Considering the frequency we hear the terms "diversity" and "inclusion," it's fair to say these concepts have made their way into mainstream conversation. No longer confined to the Human Resources department, workplace diversity and inclusion are becoming key topics when discussing business strategy.
Recognition to Team Members and Employees
Recognition for hard work
Evan Spiegel, millennial and CEO of Snap Inc famously noted of his generation, “We do have a sense of entitlement, a sense of ownership, because after all, this is the world we were born into, and we are responsible for It.”
Radical Transparency has been the subject of a TED Talk, and even received a shoutout on an episode of the HBO show “Silicon Valley,” but can your company truly benefit from this controversial concept? It’s certainly not new, but the buzzy business term has gained widespread exposure from the book Principles by Ray Dalio. In Principles, Dalio shares how he transitioned his company, Bridgewater Associates, from boss-to-employee critiques to a more thoughtful exchange of differing ideas, even when it means disagreeing with a superior. Dalio was encouraged to make this transformation after a colleague told him that his feedback style was too blunt. [Photo: Nadine Shaabana}
The people we work with have an enormous impact on our lives, both personally and professionally. So it’s no wonder that within the professional ecosystem, we manage different types of relationships that benefit us and our work in different ways. A Gallup poll on the state of the American workplacefound that close friendships at work have an immediate and tangible impact, “When employees possess a deep sense of affiliation with their team members, they are driven to take positive actions that benefit the business.”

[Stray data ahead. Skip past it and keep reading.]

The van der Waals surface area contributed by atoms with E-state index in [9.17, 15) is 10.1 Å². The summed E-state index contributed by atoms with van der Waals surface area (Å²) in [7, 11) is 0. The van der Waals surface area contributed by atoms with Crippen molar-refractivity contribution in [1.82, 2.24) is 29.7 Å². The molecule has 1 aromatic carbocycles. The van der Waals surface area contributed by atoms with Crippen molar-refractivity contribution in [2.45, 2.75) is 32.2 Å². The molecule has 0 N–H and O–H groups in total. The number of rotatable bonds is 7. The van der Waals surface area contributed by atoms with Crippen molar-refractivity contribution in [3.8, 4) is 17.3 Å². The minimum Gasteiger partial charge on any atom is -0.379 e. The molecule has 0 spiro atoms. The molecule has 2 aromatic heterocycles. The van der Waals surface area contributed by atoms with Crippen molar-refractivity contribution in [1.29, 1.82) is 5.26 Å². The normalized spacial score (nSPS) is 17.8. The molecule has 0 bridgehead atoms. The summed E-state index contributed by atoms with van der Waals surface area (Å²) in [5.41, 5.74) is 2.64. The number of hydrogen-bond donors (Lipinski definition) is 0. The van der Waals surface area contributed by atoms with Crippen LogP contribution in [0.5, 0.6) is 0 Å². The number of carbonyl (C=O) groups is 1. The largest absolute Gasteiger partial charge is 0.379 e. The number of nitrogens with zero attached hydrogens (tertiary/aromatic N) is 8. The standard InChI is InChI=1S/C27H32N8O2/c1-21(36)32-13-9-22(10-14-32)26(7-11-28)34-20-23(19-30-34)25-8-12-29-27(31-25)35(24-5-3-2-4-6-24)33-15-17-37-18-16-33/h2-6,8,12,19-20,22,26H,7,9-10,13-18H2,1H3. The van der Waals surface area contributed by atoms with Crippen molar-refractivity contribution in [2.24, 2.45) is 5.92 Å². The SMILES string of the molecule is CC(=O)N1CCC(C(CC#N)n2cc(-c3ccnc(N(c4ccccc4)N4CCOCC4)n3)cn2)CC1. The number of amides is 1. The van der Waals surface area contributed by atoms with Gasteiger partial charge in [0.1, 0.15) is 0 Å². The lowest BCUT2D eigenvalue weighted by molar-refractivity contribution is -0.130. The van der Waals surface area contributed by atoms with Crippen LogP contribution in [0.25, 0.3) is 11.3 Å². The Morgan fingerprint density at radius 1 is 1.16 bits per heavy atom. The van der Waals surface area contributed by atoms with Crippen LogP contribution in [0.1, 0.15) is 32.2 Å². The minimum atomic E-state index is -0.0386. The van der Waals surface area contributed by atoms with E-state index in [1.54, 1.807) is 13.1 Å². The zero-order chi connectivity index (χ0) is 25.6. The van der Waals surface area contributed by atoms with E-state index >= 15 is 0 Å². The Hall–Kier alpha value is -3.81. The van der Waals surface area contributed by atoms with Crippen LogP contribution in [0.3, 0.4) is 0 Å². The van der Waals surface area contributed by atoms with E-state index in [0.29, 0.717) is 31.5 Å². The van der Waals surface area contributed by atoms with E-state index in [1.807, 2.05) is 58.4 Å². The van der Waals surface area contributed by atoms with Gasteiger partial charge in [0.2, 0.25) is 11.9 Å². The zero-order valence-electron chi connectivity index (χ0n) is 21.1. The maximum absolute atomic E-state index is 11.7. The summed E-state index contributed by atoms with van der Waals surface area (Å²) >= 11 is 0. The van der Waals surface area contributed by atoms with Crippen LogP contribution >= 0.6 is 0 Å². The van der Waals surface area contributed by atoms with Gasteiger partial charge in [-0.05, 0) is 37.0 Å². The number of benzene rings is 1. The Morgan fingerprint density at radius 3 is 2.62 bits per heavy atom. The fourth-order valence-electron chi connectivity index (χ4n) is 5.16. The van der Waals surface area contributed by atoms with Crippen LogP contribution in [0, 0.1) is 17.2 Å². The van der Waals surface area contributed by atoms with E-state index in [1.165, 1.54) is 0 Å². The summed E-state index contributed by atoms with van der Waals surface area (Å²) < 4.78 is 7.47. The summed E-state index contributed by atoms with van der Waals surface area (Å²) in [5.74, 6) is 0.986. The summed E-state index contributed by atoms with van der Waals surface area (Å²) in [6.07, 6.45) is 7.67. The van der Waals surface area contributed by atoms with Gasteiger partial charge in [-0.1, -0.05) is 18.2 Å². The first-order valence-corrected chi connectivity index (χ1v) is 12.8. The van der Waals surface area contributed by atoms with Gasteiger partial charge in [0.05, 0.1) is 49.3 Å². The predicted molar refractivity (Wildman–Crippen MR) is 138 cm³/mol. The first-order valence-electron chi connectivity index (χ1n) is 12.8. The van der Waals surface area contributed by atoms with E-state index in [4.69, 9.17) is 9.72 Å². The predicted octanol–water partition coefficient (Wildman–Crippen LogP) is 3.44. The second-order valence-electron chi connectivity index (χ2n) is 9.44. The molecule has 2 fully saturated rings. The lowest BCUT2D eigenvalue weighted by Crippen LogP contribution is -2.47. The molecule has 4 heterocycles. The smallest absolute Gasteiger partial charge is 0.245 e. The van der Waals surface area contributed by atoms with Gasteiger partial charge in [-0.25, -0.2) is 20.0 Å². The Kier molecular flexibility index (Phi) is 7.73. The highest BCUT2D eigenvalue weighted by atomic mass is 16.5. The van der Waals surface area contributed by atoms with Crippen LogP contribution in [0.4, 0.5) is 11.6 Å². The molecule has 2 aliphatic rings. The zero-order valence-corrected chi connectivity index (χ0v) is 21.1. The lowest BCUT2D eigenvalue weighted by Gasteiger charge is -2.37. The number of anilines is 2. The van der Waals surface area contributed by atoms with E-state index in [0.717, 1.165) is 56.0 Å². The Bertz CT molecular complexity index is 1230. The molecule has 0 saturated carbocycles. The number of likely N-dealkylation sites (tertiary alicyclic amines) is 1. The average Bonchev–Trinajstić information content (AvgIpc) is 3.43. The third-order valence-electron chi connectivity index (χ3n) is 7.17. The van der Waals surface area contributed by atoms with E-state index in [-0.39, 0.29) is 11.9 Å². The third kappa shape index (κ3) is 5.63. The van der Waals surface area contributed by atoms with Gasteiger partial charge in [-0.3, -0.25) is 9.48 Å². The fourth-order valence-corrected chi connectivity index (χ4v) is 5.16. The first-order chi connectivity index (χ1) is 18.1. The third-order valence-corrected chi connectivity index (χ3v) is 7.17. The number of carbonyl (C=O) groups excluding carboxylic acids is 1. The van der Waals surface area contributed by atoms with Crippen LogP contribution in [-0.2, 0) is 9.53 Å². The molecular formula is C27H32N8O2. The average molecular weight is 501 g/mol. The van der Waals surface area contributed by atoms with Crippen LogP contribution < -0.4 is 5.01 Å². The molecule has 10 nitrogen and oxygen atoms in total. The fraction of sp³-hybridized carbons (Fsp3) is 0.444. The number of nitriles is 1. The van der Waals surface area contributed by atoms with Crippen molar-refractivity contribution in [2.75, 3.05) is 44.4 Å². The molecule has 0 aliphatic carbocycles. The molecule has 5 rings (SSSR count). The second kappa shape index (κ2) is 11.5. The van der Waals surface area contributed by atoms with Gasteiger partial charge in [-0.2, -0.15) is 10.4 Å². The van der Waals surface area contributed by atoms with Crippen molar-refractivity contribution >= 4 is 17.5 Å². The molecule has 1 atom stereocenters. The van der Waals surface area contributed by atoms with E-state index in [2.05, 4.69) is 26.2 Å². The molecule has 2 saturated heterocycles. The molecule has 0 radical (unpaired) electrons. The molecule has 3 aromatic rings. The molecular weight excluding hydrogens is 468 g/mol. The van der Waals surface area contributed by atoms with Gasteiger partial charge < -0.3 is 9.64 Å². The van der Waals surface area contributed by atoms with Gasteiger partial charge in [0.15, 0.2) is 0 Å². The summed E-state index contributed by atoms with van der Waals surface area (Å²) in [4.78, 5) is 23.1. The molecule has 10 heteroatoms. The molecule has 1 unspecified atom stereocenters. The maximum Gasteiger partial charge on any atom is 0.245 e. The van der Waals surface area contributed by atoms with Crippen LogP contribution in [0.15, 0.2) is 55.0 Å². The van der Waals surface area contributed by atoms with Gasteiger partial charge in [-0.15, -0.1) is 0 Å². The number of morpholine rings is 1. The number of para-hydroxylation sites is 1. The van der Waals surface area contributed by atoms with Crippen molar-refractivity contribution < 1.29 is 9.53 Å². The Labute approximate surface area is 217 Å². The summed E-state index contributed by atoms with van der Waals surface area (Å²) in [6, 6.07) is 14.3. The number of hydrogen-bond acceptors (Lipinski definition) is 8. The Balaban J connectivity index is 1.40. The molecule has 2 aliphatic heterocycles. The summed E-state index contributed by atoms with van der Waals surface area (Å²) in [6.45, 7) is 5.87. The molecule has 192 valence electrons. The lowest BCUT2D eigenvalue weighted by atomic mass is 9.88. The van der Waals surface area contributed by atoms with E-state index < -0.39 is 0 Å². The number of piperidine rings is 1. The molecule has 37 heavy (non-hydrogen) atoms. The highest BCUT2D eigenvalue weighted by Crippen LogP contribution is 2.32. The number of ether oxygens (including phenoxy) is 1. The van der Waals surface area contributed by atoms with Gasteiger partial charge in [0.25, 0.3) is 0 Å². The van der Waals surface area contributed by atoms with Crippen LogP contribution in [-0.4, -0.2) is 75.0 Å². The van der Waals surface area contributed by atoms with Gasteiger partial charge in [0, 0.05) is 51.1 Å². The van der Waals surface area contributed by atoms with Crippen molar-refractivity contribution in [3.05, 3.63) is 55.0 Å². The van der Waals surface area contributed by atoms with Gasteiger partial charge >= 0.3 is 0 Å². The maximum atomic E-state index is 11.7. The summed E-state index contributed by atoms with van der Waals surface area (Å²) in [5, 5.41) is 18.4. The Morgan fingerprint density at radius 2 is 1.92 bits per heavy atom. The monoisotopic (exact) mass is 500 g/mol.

Leaders are made, not born.
A study released by the University of Illinois states that leadership is 30% genetic and 70% a result of the lessons you have learned from life experience. That’s great news for all of us. Because although just some are born with natural leadership skills, becoming an effective leader is something we all can learn through an ongoing process of introspection, self-awareness, and being open and receptive to all feedback.
The challenges of managing a multigenerational workplace have come more sharply into focus as Generation Z enters the workforce, Millennials emerge as team leaders, and more Baby Boomers delay retirement. Generational stereotypes and workplace ageism are real issues, but a deft manager can head off discord by emphasizing common values and goals and cultivating a culture of appreciation and support, rather than internal competition.